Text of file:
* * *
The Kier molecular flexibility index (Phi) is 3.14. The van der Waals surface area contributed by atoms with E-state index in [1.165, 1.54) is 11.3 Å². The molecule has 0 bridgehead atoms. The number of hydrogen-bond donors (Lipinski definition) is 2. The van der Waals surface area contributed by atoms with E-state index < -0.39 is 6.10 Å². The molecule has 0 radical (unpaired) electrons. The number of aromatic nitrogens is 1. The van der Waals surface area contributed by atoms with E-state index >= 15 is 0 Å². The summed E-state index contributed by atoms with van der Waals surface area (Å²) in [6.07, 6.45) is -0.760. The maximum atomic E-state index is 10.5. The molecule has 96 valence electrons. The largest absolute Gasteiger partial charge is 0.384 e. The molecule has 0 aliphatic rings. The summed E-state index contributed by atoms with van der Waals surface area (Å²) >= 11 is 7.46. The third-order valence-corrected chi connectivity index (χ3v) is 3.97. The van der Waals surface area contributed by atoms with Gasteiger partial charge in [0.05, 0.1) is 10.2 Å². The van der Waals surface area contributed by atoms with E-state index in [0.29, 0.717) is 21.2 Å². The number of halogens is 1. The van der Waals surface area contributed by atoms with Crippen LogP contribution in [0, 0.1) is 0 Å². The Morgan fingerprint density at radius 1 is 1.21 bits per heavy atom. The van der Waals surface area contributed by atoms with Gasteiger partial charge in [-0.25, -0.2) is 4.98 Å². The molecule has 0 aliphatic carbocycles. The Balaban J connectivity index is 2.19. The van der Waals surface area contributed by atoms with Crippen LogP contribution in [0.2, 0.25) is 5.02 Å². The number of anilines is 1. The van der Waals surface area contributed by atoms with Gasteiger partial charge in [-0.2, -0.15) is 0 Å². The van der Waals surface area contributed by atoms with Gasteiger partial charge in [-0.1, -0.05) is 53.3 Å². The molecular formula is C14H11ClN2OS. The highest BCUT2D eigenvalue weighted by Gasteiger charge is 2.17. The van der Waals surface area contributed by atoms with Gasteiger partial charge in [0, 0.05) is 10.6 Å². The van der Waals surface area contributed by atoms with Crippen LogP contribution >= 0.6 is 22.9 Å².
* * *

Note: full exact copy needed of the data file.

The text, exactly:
The Kier molecular flexibility index (Phi) is 3.14. The van der Waals surface area contributed by atoms with E-state index in [1.165, 1.54) is 11.3 Å². The molecule has 0 bridgehead atoms. The number of hydrogen-bond donors (Lipinski definition) is 2. The van der Waals surface area contributed by atoms with E-state index < -0.39 is 6.10 Å². The molecule has 0 radical (unpaired) electrons. The number of aromatic nitrogens is 1. The van der Waals surface area contributed by atoms with E-state index >= 15 is 0 Å². The summed E-state index contributed by atoms with van der Waals surface area (Å²) in [6.07, 6.45) is -0.760. The maximum atomic E-state index is 10.5. The molecule has 96 valence electrons. The largest absolute Gasteiger partial charge is 0.384 e. The molecule has 0 aliphatic rings. The summed E-state index contributed by atoms with van der Waals surface area (Å²) >= 11 is 7.46. The third-order valence-corrected chi connectivity index (χ3v) is 3.97. The van der Waals surface area contributed by atoms with Gasteiger partial charge in [0.05, 0.1) is 10.2 Å². The van der Waals surface area contributed by atoms with E-state index in [0.29, 0.717) is 21.2 Å². The number of halogens is 1. The van der Waals surface area contributed by atoms with Crippen LogP contribution in [0, 0.1) is 0 Å². The Morgan fingerprint density at radius 1 is 1.21 bits per heavy atom. The van der Waals surface area contributed by atoms with Gasteiger partial charge in [-0.25, -0.2) is 4.98 Å². The molecule has 0 aliphatic carbocycles. The Balaban J connectivity index is 2.19. The van der Waals surface area contributed by atoms with Crippen LogP contribution in [0.2, 0.25) is 5.02 Å². The number of anilines is 1. The van der Waals surface area contributed by atoms with Gasteiger partial charge in [-0.2, -0.15) is 0 Å². The van der Waals surface area contributed by atoms with Gasteiger partial charge in [-0.1, -0.05) is 53.3 Å². The molecular formula is C14H11ClN2OS. The highest BCUT2D eigenvalue weighted by Gasteiger charge is 2.17. The van der Waals surface area contributed by atoms with Gasteiger partial charge in [0, 0.05) is 10.6 Å². The van der Waals surface area contributed by atoms with Crippen LogP contribution >= 0.6 is 22.9 Å².